Not long ago, CPG giants dominated product launches in pretty much all respects, along with sales of existing products.
Shifting consumer behavior started changing those dynamics at least a decade ago, giving smaller, nimbler companies able to respond to the demands for healthier, simpler products a David-versus-Goliath edge.
Now, it seems that advances in insights and targeting driven in large part by artificial intelligence (AI) and machine learning (ML) capabilities — combined with new determination to leverage these even among big companies that have been floundering for years — are changing the dynamics again.
For years, a rapidly increasing number of successful CPG launches have been coming from smaller companies.
In fact, for the first time in the 23 years that IRI has been producing its New Product Pacesetters report, the just-released 2018 version shows that more than half (51%) of the most successful product launches in the past year came from what IRI defines as “small” companies — ones with under $1 billion in sales.
Medium-size companies ($1 billion to $5 billion in revenues) generated 27% of launches last year — a drop from 35% just five years ago.
Meanwhile, large companies (those with $5 billion-plus in revenues) generated 22% of Pacesetter launches in 2018. That’s down from 26% in 2015… but intriguingly, up a bit from 20% in 2016.
Is it possible that small companies’ long run of significant annual gains in share of launches reached its apex last year? Might their advantages be offset going forward by awakened large companies’ intensified investments in technology and talent focused on consumer-driven launches and acquisitions of successful CPG startups?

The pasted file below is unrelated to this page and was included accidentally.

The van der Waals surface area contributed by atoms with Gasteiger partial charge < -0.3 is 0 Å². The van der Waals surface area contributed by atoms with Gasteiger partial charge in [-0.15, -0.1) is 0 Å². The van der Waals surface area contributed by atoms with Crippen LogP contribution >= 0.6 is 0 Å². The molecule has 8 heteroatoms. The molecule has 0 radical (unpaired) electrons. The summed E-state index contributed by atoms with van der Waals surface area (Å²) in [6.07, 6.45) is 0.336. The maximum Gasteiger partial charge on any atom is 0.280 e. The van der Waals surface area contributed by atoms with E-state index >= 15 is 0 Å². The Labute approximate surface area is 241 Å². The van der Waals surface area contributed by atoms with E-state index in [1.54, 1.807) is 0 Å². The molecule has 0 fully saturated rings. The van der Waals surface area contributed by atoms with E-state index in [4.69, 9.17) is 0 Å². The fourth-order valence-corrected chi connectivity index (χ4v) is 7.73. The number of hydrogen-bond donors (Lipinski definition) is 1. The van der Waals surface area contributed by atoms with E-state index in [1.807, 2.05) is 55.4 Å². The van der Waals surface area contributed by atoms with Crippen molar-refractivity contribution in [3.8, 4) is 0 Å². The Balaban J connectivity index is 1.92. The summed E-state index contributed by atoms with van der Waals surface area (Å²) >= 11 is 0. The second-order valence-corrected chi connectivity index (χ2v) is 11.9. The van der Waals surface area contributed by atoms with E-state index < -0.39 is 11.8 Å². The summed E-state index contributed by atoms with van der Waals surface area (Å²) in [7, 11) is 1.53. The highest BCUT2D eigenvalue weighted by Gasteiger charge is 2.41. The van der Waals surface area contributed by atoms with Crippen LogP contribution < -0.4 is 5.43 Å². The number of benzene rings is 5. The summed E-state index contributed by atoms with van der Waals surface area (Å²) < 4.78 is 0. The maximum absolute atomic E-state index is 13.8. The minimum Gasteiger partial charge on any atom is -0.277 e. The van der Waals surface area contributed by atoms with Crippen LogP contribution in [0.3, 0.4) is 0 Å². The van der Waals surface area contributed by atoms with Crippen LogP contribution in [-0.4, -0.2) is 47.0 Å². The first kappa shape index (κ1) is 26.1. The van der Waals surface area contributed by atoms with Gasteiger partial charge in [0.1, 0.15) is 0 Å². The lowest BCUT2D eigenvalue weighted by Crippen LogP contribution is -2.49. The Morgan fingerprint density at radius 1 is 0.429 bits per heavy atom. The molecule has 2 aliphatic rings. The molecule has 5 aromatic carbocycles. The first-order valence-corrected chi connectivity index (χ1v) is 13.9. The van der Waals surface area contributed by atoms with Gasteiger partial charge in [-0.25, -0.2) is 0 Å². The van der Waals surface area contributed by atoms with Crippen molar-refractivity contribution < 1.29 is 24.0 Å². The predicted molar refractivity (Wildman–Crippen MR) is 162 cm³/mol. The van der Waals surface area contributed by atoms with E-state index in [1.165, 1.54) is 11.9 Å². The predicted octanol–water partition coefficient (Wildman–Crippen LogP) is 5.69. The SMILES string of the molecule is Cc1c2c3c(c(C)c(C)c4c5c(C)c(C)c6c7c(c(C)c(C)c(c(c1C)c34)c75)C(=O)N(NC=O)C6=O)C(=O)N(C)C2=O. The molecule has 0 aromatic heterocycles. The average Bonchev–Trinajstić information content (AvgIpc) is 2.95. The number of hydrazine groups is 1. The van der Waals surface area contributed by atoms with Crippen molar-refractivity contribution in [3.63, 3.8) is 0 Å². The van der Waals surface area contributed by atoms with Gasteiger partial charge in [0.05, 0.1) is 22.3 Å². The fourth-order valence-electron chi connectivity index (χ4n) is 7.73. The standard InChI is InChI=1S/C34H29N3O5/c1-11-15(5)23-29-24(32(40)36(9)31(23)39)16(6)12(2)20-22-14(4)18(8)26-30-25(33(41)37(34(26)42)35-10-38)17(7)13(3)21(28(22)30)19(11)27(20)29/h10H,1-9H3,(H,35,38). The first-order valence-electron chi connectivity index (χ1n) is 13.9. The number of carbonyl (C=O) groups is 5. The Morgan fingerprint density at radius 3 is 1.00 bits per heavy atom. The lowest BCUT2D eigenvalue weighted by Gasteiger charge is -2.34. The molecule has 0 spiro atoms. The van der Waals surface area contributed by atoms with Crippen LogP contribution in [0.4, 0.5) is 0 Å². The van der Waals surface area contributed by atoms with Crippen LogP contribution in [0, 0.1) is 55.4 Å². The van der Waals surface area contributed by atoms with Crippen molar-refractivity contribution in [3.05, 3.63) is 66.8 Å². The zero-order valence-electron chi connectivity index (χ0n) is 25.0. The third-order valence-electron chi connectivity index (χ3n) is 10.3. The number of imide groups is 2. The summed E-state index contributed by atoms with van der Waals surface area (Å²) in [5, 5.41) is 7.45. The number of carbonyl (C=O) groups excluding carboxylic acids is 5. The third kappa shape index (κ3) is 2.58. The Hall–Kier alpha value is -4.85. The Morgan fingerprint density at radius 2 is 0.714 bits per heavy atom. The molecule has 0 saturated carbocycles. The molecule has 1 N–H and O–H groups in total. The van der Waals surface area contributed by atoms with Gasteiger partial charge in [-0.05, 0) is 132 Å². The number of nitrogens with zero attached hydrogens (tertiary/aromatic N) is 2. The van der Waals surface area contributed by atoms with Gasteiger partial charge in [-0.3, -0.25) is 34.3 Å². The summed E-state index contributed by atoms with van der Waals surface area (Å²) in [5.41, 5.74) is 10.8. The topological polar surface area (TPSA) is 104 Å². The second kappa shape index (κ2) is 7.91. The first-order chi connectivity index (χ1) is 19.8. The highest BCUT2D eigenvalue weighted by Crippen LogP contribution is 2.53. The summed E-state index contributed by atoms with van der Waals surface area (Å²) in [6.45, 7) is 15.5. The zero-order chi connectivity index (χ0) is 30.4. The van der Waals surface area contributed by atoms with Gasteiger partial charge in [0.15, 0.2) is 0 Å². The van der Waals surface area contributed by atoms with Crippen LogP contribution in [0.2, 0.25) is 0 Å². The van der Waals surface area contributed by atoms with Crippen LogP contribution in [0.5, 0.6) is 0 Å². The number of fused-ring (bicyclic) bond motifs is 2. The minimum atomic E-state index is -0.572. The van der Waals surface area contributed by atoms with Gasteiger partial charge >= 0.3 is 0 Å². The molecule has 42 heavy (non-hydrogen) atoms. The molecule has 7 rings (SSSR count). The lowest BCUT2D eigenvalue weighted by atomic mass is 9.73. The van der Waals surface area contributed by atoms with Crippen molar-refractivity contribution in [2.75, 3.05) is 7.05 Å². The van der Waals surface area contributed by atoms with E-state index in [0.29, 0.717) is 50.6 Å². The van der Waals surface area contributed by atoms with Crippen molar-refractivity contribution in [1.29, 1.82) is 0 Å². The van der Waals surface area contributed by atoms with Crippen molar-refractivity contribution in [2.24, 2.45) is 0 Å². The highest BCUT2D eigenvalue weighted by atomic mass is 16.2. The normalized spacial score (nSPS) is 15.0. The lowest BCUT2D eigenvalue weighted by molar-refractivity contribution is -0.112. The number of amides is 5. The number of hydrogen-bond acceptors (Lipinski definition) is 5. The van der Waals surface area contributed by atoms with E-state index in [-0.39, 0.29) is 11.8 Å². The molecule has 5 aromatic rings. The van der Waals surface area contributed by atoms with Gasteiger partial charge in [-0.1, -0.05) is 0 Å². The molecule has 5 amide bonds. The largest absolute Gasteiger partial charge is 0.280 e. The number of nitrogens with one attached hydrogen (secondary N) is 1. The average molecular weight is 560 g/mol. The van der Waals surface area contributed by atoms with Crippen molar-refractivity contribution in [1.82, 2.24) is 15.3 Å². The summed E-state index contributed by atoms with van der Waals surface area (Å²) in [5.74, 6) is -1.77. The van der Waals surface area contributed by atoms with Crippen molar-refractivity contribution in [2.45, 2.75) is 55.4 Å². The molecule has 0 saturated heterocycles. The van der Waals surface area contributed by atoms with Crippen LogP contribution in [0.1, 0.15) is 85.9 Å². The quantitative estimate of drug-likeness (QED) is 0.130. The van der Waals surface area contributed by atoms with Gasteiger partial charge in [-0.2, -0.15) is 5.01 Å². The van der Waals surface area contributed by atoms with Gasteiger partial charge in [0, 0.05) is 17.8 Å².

What Launch Sales Trends Reveal
New-product dollar sales trends tell a more nuanced story.
As consumers have learned to demand more tailored, differentiated products, new-product hits of the scale possible in the mass culture have become tougher to achieve.
That’s one big reason that combined first-year sales for all Pacesetters have been in decline. In fact, they’ve dropped by $3.4 billion since 2012, from nearly $8 billion to $4.5 billion in 2018 (with non-food CPGs at $2.3 billion and food/beverage CPGs at $2.2 billion). In 2016, 20% of all Pacesetters launches earned less than $10 million in their first year.
Not surprising, then, that average first-year launch sales have also declined — from about $43 million for food/beverage and $35 million for non-foods in 2012, to under $25 million for each segment in 2018.
Looking at performance by company size, small companies accounted for 27% of Pacesetter sales last year — up from just 12% in 2013.
Mid-size companies’ launch sales — like their launch numbers — have been downtrending. These firms accounted for 19% of total Pacesetter sales last year, down from 26% in 2013.
Large companies generated 54% of 2018 Pacesetter launch revenues. Not a very impressive level, really, when you consider the advantages that enabled them to be at 62% just five years ago. (In total, about $20 billion in sales have shifted away from large and medium to smaller and private label manufacturers since 2013, according to IRI and Boston Consulting Group data.)
On the other hand, 54% is a big improvement over large companies’ surprisingly low 36% share of launch dollars in 2016.
Big Acting More Like Small
Pieced together, these stats point to several key developments, all driven in large part by growing use of more sophisticated insights and targeting.
Takeaway #1: Big CPG companies are learning to act like (as well as acquire) smaller ones.